+-------------------------+ ¦Date ¦Amount ¦ +---------------+---------¦ ¦May 6, 1955 ¦$8,077.10¦ +---------------+---------¦ ¦May 25, 1955 ¦20,000.00¦ +---------------+---------¦ ¦Sept. 9, 1955 ¦9,726.37 ¦ +---------------+---------¦ ¦Sept. 24, 1955 ¦2,466.21 ¦ +---------------+---------¦ ¦Sept. 29, 1955 ¦4,925.00 ¦ +---------------+---------¦ ¦1956 ¦4,279.39 ¦ +---------------+---------¦ ¦1957 ¦1,527.86 ¦ +-------------------------+

Articles of incorporation were filed June 28, 1955, and Soldiers Chapel was granted a charter on July 9, 1955.

On or about May 6, 1955, construction of the chapel was begun on land owned by Velma. The chapel was completed on October 1, 1955. On November 14, 1956, a survey having been completed, Velma conveyed to Soldiers Chapel title to the 6.92-acre tract upon which the memorial chapel had been built. The value of the real estate conveyed was $15,000.

Nelson consulted his accountant at the end of each year starting in 1955 and was advised as to the amount which he could deduct for income tax purposes as charitable contributions for the year. Based on this information Nelson credited certain amounts on the back of the note which had been signed by Onstad and Howard and claimed deductions for charitable contributions to Soldiers Chapel on his tax returns for the years 1955 through 1959 accordingly. The back of the note showed the following:

+-----------------------------------------------+ ¦Canceled by gifts by Nelson Story III—¦ ¦ +--------------------------------------+--------¦ ¦$8,000 ¦12/31/55¦ +--------------------------------------+--------¦ ¦$8,900 ¦12/31/56¦ +--------------------------------------+--------¦ ¦$6,200 ¦12/31/57¦ +--------------------------------------+--------¦ ¦$6,100 ¦12/31/58¦ +--------------------------------------+--------¦ ¦$9,350 ¦12/31/59¦ +-----------------------------------------------+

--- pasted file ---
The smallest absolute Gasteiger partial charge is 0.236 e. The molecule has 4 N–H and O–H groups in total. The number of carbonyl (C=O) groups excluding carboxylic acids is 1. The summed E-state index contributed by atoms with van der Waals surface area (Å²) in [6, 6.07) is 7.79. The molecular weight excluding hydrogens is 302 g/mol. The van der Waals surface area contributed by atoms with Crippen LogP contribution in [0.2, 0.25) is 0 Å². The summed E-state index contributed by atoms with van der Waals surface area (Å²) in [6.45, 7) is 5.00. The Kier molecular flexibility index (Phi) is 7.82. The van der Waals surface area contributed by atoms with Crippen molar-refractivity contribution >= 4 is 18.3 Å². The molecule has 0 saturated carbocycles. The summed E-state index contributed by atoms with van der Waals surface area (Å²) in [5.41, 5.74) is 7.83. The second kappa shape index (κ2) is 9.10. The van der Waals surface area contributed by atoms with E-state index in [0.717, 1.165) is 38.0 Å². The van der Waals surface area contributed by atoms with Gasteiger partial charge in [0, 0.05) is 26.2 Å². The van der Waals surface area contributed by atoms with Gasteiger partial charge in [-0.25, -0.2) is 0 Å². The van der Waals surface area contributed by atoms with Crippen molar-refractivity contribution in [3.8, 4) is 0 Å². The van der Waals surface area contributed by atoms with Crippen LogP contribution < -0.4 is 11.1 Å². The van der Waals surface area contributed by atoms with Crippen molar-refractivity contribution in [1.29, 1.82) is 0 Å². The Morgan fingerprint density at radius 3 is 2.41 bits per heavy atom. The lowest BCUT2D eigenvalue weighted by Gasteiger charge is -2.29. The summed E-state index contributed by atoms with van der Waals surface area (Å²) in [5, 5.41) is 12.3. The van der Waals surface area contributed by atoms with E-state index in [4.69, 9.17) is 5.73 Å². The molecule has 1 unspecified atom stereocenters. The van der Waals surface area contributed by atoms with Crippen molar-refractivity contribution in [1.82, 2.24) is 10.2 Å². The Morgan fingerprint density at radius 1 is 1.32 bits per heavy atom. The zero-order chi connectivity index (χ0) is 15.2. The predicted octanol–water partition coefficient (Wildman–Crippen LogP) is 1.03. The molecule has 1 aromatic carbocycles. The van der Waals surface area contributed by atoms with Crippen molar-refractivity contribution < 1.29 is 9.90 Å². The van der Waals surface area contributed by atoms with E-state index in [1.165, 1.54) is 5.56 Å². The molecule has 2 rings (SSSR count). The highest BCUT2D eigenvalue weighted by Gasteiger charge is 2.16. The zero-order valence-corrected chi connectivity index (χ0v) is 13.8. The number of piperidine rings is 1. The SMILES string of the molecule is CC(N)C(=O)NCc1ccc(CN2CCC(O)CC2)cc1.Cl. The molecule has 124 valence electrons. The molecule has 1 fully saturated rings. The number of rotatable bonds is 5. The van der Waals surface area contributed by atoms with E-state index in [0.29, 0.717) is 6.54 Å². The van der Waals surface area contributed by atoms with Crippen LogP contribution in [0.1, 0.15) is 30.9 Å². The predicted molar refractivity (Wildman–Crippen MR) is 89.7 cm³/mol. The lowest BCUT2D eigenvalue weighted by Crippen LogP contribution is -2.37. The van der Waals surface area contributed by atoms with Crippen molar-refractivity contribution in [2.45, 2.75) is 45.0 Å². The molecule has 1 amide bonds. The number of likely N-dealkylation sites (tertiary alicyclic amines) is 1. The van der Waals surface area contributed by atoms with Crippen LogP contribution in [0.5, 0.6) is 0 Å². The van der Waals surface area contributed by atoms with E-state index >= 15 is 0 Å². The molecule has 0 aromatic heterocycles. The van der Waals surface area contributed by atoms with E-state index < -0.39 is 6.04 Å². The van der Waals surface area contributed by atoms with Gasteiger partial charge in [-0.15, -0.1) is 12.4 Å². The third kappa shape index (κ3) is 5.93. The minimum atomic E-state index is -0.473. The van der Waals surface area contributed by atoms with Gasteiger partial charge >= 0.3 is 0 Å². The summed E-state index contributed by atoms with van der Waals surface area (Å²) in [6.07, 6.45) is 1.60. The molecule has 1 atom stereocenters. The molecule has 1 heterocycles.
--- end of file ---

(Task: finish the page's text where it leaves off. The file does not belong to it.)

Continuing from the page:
Nelson told Howard and Onstad about this action and the amounts he credited on the principal of the note at the end of each year.

On October 18, 1960, Onstad executed, as president of and on behalf of Soldiers Chapel, a demand note in the face amount of $37,269.68, payable to Nelson, and also a mortgage on the 6.92-acre tract securing payment of the note. Both the mortgage and the note were backdated November 14, 1956. The $37,269.68 face amount of this note was arrived at by deducting $8,000, representing the amount shown credited on the first note as of December 31, 1955, from the principal amount of $45,269 recited in the original note.

It was intended by all concerned that the second note and the mortgage be given Nelson when Velma donated the 6.92-acre tract to Soldiers Chapel in November 1956, and the fact that such was not done until October 1960 was due to oversight.

During the years 1955 through 1960 the income of Soldiers Chapel, consisting of rentals, collection plate, mite boxes, and memorials collected at dedication, exceeded its expenditures during that period by a total of $140.61.

Petitioners, on their joint returns for 1955, 1956, 1957, and 1958, claimed amounts: $8,000, $8,900, $7,727.86, and $6,237.72. Respondent determined that petitioners made contributions to Soldiers Chapel in the years 1955, 1956, and 1957 in the following amounts: $45,194.68 in 1955, $19,279.39 (being the $15,000 value of the land donated by Velma in 1956 plus $4,279.39 cash donated by Nelson) in 1956, and $1,527.86 (additional cash donated by Nelson) in 1957. Respondent determined that petitioners' total charitable contributions in 1958 did not exceed $533.


The note given Nelson in 1955 covering his advances for construction of the chapel, and the note and mortgage backdated November 14, 1956, substituted therefor in 1960, evidenced a valid obligation from Soldiers Chapel to Nelson.

Nelson did not intend to make a gift in the year 1955 of the entire $45,194.68 advanced to Soldiers Chapel in 1955.

Nelson intended to and made gifts to Soldiers Chapel in the amounts of $8,000 in 1955, $8,900 in 1956, $6,200 in 1957, and $6,100 in 1958 by crediting those amounts on the obligation due him by Soldiers Chapel in those years, respectively.